Functional Testing

This is to test if the web product meets intended functions mentioned in the project’s development specifications. When testing for functions, you should look for "glitches" to fix in order to arrive at "near perfection".

Check all bespoke/complex functionality

Leave no stones unturned. Let’s say you have a contact form. Test submitting the form with all text fields filled. Then submit the form with the missing information. Submit an empty form too. Do the notifications work? Are mandatory data verified? Does the successfully submitted message enter the correct inbox? Be very detailed with every function because you can never be too sure when an error could occur. Check that all forms and buttons work.

Form elements to check

  • All fields and buttons are properly aligned and follow the standard format and size
  • Disabled fields should be 'grayed' out
  • If an error happens after submitting, the information filled by the user should still be there
  • Error messages/notifications are correct with no spelling and grammatical errors
  • Use the minimum amount of fields as possible. If your form requires many fields, try to have the visitor fill out the form in segments so they won’t feel overwhelmed by the requirements
  • Make sure all mandatory fields are validated
  • All form submissions work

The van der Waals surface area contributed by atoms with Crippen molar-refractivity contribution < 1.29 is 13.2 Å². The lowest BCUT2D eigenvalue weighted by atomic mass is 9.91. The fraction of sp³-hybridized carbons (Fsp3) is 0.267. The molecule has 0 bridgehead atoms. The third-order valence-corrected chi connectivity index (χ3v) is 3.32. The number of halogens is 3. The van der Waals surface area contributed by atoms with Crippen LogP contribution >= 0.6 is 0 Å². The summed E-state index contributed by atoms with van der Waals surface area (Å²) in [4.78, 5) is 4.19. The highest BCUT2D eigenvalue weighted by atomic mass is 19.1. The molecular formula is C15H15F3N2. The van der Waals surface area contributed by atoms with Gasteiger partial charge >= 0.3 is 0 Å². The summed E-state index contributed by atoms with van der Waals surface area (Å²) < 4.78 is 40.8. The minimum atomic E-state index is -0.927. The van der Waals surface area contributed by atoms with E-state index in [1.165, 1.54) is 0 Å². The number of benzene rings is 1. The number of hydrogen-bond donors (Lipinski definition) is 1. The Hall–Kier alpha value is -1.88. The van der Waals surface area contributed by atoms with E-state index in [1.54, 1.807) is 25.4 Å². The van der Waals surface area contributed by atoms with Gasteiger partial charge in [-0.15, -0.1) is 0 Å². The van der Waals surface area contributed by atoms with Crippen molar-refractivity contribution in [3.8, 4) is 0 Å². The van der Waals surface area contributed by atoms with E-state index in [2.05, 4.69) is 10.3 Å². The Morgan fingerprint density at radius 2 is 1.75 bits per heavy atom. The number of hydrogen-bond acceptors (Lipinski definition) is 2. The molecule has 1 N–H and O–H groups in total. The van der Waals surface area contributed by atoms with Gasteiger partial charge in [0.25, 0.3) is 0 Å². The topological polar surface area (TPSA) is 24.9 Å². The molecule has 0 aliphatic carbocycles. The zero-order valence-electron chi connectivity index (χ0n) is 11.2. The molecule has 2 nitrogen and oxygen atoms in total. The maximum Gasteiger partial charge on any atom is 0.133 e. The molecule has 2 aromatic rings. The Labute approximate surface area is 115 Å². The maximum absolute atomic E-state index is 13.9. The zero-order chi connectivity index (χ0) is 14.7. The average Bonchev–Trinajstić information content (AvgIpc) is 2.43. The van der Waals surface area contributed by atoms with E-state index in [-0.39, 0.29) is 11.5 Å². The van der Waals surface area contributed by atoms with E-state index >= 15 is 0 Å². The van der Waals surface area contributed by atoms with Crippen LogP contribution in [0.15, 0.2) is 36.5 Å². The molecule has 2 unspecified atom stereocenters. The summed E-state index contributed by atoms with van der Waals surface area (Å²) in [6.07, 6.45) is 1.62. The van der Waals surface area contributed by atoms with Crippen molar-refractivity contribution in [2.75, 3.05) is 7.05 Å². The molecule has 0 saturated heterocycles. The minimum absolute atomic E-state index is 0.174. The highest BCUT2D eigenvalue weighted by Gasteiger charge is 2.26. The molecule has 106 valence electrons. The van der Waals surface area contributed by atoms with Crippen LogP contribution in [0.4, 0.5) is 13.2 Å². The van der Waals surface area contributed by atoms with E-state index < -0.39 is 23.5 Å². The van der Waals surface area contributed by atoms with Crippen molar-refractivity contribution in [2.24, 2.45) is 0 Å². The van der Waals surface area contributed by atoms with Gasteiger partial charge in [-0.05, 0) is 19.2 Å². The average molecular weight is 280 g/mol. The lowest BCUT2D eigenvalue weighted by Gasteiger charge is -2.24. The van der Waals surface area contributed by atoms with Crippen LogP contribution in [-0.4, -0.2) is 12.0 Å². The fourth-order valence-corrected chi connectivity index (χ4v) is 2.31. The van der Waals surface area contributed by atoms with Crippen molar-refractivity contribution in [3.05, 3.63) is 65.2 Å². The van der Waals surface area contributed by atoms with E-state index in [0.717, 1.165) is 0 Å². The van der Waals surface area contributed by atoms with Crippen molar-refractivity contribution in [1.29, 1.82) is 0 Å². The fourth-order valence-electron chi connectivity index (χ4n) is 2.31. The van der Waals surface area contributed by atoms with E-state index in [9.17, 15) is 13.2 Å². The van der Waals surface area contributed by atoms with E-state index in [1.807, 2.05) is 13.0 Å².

Performance Testing

This is to evaluate the compliance of a website to all its integrated technology and if it is performing at its best.

Do a website page load test

How many times have you left a website because it takes forever to load? Website optimization has become the norm in web development to ensure the website will load fast regardless of the gadget used by the web user. Ideally, a website has to load (or at least start loading the important parts) in under 2 seconds so visitors will hang around waiting for the page to fully load.

Minify/compress HTML, CSS, and JavaScript files

This is a process to compact a website’s files sizes for faster page load. For non-programmers, this might be too technical to do. For reference sake, this is still applicable if the website runs with CMS. Some CMS has plugins to do the compression job.

Integrate CSS and JavaScript codes from external files

Some developers use the inline method of placing CSS and JavaScript codes into a webpage. This is alright if it is a line or two of CSS of JavaScript codes. But if there are too much of these codes on a page, the webpage will become bloated and slow down loading time. To solve this, CSS and JavaScript codes must be placed on separate files, then have those files integrated into the webpages using special codes.

Optimize images

Image optimization refers to reducing an image in file size without visual impact to your user. Many compression tools are available online to help reduce an image’s file size.

Search Engine Optimization (SEO), Visibility and Metrics

Search engine optimization (SEO) is the process of affecting the visibility of a website in a search engine’s "natural" or un-paid "organic" search results. The higher your website ranks in the search engine rankings the better.

Use <meta name="robots" content="noindex, nofollow"> when your website is not live yet